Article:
News Racing F1

Red Bull’s $120,000 F1 Simulator Would Look Great in Your Basement

It costs more than a Porsche 911, but it'll make you feel like a real F1 driver. Or at least that's what the pamphlet says.
F1 Authentics

If you’re just getting started with sim racing, you’ve probably got a couple of nice monitors and an affordable wheel propped up on an ironing board. If you’re looking to upgrade, though, this Red Bull Racing Formula 1 simulator could be the perfect companion to the washer and dryer in your basement.

You can now get a racing sim setup built into the body of a Red Bull RB18 show car. Sold by memorabilia merchants F1 Authentics, the shells are manufactured by Memento Exclusives using the same processes as genuine F1 cars, claims. It’s not entirely clear what that means, but the sweet-looking build ends just behind the airbox. The company also has full-scale show cars on sale.

The sim rig is outfitted with a large curved display mounted just ahead of the cockpit, as well as a speaker system. There’s also a force-feedback, paddle-shift Racing Formula Wheel Mayaris steering wheel with a quick-release design fitted to a Simucube 2 Pro steering wheel base. That’s about $5,000 worth of kit alone before you get to the Heusinkveld Ultimate+ adjustable pedal kit. The simulator runs on a PC from OCUK fitted with “the latest gaming hardware,” with the listing noting that the sims can be networked for multiplayer competition.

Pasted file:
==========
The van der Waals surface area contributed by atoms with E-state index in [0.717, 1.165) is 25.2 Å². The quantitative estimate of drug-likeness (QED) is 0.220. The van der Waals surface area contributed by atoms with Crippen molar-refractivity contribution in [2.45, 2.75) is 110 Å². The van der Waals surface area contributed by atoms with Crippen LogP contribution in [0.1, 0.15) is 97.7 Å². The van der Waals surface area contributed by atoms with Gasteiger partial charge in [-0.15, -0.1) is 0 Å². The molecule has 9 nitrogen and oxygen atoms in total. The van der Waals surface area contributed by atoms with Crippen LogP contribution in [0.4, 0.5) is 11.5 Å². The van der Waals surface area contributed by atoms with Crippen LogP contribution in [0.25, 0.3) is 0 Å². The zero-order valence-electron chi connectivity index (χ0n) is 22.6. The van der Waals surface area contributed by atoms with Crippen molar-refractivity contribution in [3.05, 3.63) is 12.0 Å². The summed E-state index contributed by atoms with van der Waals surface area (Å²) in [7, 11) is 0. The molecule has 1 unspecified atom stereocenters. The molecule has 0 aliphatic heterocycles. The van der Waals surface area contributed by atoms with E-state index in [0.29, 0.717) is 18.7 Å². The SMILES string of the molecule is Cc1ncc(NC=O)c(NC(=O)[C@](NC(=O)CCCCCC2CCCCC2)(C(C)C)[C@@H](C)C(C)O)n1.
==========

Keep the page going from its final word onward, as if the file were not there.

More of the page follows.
The simulators are available in two versions: the simpler Race Edition and the Champions Edition. The latter comes complete with a full nose and front wing assembly. The sims retail at £74,999 ($90,500) and £99,999 ($120,700) respectively, excluding shipping. Each can be optioned with liveries themed for Red Bull drivers Max Verstappen or Sergio Perez.

“Driving a Formula 1 car is something most of us can only dream of, but this simulator is as close as it gets to the real thing,” said Red Bull Team Principal Christian Horner, clearly forgetting the multi-million dollar simulator rig that exists at his own team’s HQ. The simulators employed by F1 teams themselves obviously far eclipse what is available to mortals for a mere six figures.

The rigs are a nice way to get into sim racing if you have a ton of money and a taste for all things Red Bull. Obviously, there are much cheaper options out there. However, few will look anywhere near as cool as two-thirds of an F1 car sitting in the room of your choice.

Got a tip? Let the author know: